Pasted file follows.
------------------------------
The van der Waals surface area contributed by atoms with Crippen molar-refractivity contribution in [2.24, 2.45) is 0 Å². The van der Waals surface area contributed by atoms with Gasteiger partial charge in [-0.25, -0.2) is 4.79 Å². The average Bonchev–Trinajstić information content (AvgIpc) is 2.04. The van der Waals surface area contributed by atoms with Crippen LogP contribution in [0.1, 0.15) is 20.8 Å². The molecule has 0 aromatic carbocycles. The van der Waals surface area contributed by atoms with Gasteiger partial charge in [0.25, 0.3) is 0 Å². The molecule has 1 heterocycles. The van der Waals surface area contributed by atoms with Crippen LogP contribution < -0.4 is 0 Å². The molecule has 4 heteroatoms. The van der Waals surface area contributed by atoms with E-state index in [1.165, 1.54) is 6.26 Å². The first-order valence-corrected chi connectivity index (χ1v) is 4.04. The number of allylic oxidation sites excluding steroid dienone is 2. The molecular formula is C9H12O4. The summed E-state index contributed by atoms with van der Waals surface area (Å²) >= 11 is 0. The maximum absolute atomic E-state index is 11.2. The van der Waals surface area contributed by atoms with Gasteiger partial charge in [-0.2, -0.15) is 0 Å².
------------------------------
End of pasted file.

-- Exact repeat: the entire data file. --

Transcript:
The van der Waals surface area contributed by atoms with Crippen molar-refractivity contribution in [2.24, 2.45) is 0 Å². The van der Waals surface area contributed by atoms with Gasteiger partial charge in [-0.25, -0.2) is 4.79 Å². The average Bonchev–Trinajstić information content (AvgIpc) is 2.04. The van der Waals surface area contributed by atoms with Crippen LogP contribution in [0.1, 0.15) is 20.8 Å². The molecule has 0 aromatic carbocycles. The van der Waals surface area contributed by atoms with Gasteiger partial charge in [0.25, 0.3) is 0 Å². The molecule has 1 heterocycles. The van der Waals surface area contributed by atoms with Crippen LogP contribution < -0.4 is 0 Å². The molecule has 4 heteroatoms. The van der Waals surface area contributed by atoms with E-state index in [1.165, 1.54) is 6.26 Å². The first-order valence-corrected chi connectivity index (χ1v) is 4.04. The number of allylic oxidation sites excluding steroid dienone is 2. The molecular formula is C9H12O4. The summed E-state index contributed by atoms with van der Waals surface area (Å²) >= 11 is 0. The maximum absolute atomic E-state index is 11.2. The van der Waals surface area contributed by atoms with Gasteiger partial charge in [-0.2, -0.15) is 0 Å².